State support a fallback option for UK’s mini-nuclear plants rollout

The head of the consortium developing a £30bn fleet of mini nuclear power stations has indicated that it would have to fall back on UK taxpayers to help fund building the first of the new designs if there was not enough interest from investors.

Kwasi Kwarteng, business secretary, confirmed on Tuesday that the government was committing £210m in state funding to a Rolls-Royce-led consortium developing a new generation of small modular reactors (SMRs) as part of a new push into nuclear power to help meet the UK’s net zero target.

The government had previously signalled that it was prepared to sanction up to £2bn of state funding to help kickstart the programme that envisages building at least 16 SMR power stations.

Tom Samson, chief executive of the consortium, told the Financial Times that he had held talks with the government about it potentially “putting in parts of the costs for the first three or four units and then using that as a way to tap private capital”.

Samson declined to comment on the potential size of any further government investment and stressed that although it was an option, the aim was to “go forward at pace with the technology that requires the least government funding”. He added: “It is incumbent on us to take this story to the [capital] markets.”

The first five SMR power plants would cost £2.2bn each, with the price of subsequent units falling to £1.8bn, according to Rolls-Royce. The consortium is looking to build the plants at operational and mothballed nuclear sites in Britain.

The small modular design would allow parts to be built in factories ready for quick assembly at chosen locations, making them much cheaper than traditional large reactors.

One business department official said that the government was likely to support the rollout of small modular reactors but that it was too early to say what precise form this would take: “We could be years off these decisions, which are for future budgets.”

Rolls-Royce has been working on SMR technology since 2015 and secured the initial government backing after raising £195m together with two private investors: US utility Exelon and BNF Resources, an investment vehicle belonging to France’s wealthy Perrodo family.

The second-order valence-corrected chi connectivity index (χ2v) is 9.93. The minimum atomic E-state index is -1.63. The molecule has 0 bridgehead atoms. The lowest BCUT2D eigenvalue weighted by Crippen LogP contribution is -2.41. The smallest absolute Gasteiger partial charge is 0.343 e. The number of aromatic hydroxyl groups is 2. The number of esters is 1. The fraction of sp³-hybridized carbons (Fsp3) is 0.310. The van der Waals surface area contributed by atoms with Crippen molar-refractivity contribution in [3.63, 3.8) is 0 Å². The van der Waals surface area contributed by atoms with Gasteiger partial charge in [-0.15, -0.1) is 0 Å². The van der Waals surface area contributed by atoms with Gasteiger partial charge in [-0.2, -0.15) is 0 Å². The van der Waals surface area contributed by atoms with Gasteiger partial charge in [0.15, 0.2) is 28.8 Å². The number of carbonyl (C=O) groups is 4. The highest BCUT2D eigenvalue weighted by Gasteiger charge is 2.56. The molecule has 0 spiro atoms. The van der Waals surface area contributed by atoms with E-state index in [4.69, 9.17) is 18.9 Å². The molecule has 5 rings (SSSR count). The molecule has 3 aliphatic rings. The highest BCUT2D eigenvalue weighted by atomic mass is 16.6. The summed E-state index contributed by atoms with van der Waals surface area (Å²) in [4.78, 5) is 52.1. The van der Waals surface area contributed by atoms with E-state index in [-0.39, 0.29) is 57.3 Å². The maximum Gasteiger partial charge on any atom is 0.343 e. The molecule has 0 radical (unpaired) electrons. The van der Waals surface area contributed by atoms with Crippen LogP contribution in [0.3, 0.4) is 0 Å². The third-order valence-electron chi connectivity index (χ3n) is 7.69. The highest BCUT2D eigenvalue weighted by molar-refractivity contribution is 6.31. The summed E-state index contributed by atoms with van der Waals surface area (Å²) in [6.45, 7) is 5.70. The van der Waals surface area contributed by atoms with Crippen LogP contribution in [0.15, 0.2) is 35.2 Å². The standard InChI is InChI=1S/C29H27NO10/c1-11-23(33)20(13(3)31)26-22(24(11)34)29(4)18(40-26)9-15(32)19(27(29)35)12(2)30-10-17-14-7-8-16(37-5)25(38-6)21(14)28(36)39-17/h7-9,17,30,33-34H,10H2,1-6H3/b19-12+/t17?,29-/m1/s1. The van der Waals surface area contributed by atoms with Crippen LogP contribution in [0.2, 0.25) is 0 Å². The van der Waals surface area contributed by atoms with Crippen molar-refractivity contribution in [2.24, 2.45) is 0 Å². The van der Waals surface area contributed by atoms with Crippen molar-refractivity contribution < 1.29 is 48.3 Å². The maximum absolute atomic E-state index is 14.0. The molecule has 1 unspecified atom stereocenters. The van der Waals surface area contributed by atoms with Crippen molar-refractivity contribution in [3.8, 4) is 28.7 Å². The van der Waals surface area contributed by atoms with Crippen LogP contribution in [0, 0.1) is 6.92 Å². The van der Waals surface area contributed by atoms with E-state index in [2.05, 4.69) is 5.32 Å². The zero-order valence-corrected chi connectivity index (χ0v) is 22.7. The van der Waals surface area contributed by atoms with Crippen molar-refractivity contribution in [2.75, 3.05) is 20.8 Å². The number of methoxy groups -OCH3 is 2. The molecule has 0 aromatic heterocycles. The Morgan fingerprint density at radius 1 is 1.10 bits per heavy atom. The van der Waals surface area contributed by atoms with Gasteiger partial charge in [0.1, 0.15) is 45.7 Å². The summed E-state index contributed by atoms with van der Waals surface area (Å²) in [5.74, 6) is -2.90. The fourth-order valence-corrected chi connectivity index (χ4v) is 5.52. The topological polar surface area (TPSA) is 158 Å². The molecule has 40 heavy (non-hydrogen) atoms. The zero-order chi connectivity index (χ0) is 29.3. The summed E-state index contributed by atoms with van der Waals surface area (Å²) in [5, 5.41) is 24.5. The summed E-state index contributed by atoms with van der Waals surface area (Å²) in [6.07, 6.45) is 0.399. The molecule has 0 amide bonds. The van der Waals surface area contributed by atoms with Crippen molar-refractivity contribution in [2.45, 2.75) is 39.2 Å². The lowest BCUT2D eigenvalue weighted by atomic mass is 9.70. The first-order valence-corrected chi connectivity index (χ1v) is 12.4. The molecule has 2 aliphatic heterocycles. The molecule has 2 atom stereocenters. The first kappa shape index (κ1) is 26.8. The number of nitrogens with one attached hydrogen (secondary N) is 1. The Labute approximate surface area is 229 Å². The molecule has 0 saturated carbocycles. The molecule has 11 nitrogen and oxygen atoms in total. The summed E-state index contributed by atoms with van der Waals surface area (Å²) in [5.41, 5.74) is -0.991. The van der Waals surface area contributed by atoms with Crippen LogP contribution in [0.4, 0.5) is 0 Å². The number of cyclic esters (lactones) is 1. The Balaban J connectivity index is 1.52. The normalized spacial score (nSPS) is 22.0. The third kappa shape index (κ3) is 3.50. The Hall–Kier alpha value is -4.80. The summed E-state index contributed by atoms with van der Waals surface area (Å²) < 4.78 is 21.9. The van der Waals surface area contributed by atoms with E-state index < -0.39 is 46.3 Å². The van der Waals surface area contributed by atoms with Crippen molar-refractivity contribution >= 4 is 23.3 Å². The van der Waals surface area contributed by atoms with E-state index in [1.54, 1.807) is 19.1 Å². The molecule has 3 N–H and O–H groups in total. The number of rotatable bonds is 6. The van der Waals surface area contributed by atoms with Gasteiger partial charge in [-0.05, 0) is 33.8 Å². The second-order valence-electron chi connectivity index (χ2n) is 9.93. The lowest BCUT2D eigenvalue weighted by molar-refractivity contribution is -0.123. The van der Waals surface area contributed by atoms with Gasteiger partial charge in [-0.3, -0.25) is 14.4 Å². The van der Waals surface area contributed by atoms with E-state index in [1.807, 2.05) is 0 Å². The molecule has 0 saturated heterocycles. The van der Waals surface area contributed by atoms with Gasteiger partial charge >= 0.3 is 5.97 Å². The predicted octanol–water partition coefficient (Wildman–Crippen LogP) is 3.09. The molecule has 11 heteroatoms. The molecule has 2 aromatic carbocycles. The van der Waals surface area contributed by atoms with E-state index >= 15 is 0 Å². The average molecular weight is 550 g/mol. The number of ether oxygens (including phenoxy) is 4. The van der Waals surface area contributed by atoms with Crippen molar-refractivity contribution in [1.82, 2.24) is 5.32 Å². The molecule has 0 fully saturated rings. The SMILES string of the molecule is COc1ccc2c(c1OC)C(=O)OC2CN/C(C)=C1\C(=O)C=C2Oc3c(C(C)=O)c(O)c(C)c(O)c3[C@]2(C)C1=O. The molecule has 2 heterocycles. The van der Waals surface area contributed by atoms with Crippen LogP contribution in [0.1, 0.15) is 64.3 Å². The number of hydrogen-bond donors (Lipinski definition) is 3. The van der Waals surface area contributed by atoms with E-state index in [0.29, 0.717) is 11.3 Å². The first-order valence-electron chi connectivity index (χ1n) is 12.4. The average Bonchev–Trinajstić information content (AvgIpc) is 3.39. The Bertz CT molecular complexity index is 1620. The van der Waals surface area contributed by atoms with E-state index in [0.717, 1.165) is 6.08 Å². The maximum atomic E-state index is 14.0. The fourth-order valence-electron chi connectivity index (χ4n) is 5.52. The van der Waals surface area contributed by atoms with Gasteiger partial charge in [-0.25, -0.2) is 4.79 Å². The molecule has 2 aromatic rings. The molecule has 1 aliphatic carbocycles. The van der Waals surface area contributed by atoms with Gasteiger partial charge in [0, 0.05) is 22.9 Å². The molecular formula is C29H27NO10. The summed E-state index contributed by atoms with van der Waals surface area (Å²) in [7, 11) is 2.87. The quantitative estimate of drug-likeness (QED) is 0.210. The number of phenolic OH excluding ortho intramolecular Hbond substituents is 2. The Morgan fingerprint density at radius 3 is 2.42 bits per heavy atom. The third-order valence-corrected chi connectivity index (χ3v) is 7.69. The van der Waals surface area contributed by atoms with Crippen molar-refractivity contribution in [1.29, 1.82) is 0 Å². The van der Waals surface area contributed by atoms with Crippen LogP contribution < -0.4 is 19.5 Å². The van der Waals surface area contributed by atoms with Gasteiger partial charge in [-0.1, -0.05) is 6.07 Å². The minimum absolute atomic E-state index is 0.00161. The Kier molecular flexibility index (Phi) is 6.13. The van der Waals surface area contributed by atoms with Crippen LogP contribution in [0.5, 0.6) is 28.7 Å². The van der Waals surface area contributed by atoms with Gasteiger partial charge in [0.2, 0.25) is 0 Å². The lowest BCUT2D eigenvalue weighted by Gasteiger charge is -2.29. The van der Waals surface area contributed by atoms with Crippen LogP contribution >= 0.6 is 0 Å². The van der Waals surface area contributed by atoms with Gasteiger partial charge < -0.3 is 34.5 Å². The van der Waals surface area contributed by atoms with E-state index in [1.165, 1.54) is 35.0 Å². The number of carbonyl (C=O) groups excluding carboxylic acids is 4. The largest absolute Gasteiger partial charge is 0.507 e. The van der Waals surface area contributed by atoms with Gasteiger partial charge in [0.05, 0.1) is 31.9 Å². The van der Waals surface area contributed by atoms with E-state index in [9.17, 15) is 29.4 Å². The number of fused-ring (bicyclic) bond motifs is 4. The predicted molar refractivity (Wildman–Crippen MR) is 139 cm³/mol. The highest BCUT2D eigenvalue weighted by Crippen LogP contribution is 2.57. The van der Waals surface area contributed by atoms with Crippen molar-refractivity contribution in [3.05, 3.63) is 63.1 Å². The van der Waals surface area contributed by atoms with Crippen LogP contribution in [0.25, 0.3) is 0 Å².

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Rolls-Royce is also in talks with a potential fourth investor who would commit a further £85m, bringing the total funds available to £490m. 

But Samson admitted that the programme would require longer-term support from ministers. His preferred model is the use of so-called “contracts-for-difference” which have been used to incentivise the development of offshore wind projects.

The government has used CFD auctions to guarantee new wind projects at an agreed price per unit of electricity generated, which the developers can leverage to secure the financing for construction. Households pay a surcharge to help fund CFDs on their energy bills.

“With contracts for differences over the next 12 to 18 months we can secure private capital . . . that will allow us to deploy the initial units,” Samson said.

Some of the UK’s earliest offshore wind projects were guaranteed as much as £150 per megawatt hour generated but developers offered to build schemes for guarantee prices under £40/MWh in the latest contract auction in 2019.

Rolls-Royce estimates that with the support of a CFD the cost of generation for each 470MW power plant would come in at between £50 and £60 per megawatt hour. That equates to about half of the £92.50 that the government guaranteed to pay France’s EDF for power from Hinkley Point C, the 3.2GW full-scale nuclear power plant under construction in Somerset.

But opponents of more nuclear power remain sceptical, arguing that whatever the size of the plant it is still too expensive in comparison to wind and solar.

“The nuclear industry has a long record of overpromising and under delivering. This is just another example,” said Tom Burke, chair of the climate think-tank E3G.


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